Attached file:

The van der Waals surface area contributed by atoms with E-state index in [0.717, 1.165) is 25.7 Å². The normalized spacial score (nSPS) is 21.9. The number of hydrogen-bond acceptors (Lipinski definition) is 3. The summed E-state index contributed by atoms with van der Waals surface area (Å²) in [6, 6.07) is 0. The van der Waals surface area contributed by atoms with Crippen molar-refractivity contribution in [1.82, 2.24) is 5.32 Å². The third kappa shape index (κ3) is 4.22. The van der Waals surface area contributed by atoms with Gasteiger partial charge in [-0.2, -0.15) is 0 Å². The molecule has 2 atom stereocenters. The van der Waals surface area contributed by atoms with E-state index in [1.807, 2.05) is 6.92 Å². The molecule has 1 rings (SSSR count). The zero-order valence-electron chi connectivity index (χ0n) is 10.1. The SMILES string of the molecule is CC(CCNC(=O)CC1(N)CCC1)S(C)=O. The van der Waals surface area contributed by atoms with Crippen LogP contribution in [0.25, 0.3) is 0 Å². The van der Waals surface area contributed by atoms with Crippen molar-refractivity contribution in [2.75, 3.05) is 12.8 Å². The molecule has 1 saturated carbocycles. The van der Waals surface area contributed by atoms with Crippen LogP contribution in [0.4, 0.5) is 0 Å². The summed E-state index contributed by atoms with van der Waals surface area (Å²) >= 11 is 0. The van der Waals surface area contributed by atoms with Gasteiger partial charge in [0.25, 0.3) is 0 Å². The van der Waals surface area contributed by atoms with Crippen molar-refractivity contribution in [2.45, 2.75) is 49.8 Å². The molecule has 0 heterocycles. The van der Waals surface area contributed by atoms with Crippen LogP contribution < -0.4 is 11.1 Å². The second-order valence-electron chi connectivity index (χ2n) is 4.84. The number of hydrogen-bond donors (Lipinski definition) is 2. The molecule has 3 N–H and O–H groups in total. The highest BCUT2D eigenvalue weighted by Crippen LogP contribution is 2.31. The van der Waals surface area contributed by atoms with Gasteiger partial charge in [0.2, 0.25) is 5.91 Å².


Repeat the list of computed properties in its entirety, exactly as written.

The van der Waals surface area contributed by atoms with E-state index in [0.717, 1.165) is 25.7 Å². The normalized spacial score (nSPS) is 21.9. The number of hydrogen-bond acceptors (Lipinski definition) is 3. The summed E-state index contributed by atoms with van der Waals surface area (Å²) in [6, 6.07) is 0. The van der Waals surface area contributed by atoms with Crippen molar-refractivity contribution in [1.82, 2.24) is 5.32 Å². The third kappa shape index (κ3) is 4.22. The van der Waals surface area contributed by atoms with Gasteiger partial charge in [-0.2, -0.15) is 0 Å². The molecule has 2 atom stereocenters. The van der Waals surface area contributed by atoms with E-state index in [1.807, 2.05) is 6.92 Å². The molecule has 1 rings (SSSR count). The zero-order valence-electron chi connectivity index (χ0n) is 10.1. The SMILES string of the molecule is CC(CCNC(=O)CC1(N)CCC1)S(C)=O. The van der Waals surface area contributed by atoms with Crippen LogP contribution in [0.25, 0.3) is 0 Å². The van der Waals surface area contributed by atoms with Crippen molar-refractivity contribution in [2.75, 3.05) is 12.8 Å². The molecule has 1 saturated carbocycles. The van der Waals surface area contributed by atoms with Crippen LogP contribution in [0.4, 0.5) is 0 Å². The summed E-state index contributed by atoms with van der Waals surface area (Å²) >= 11 is 0. The van der Waals surface area contributed by atoms with Gasteiger partial charge in [0.25, 0.3) is 0 Å². The van der Waals surface area contributed by atoms with Crippen molar-refractivity contribution in [2.45, 2.75) is 49.8 Å². The molecule has 0 heterocycles. The van der Waals surface area contributed by atoms with Crippen LogP contribution < -0.4 is 11.1 Å². The second-order valence-electron chi connectivity index (χ2n) is 4.84. The number of hydrogen-bond donors (Lipinski definition) is 2. The molecule has 3 N–H and O–H groups in total. The highest BCUT2D eigenvalue weighted by Crippen LogP contribution is 2.31. The van der Waals surface area contributed by atoms with Gasteiger partial charge in [0.2, 0.25) is 5.91 Å².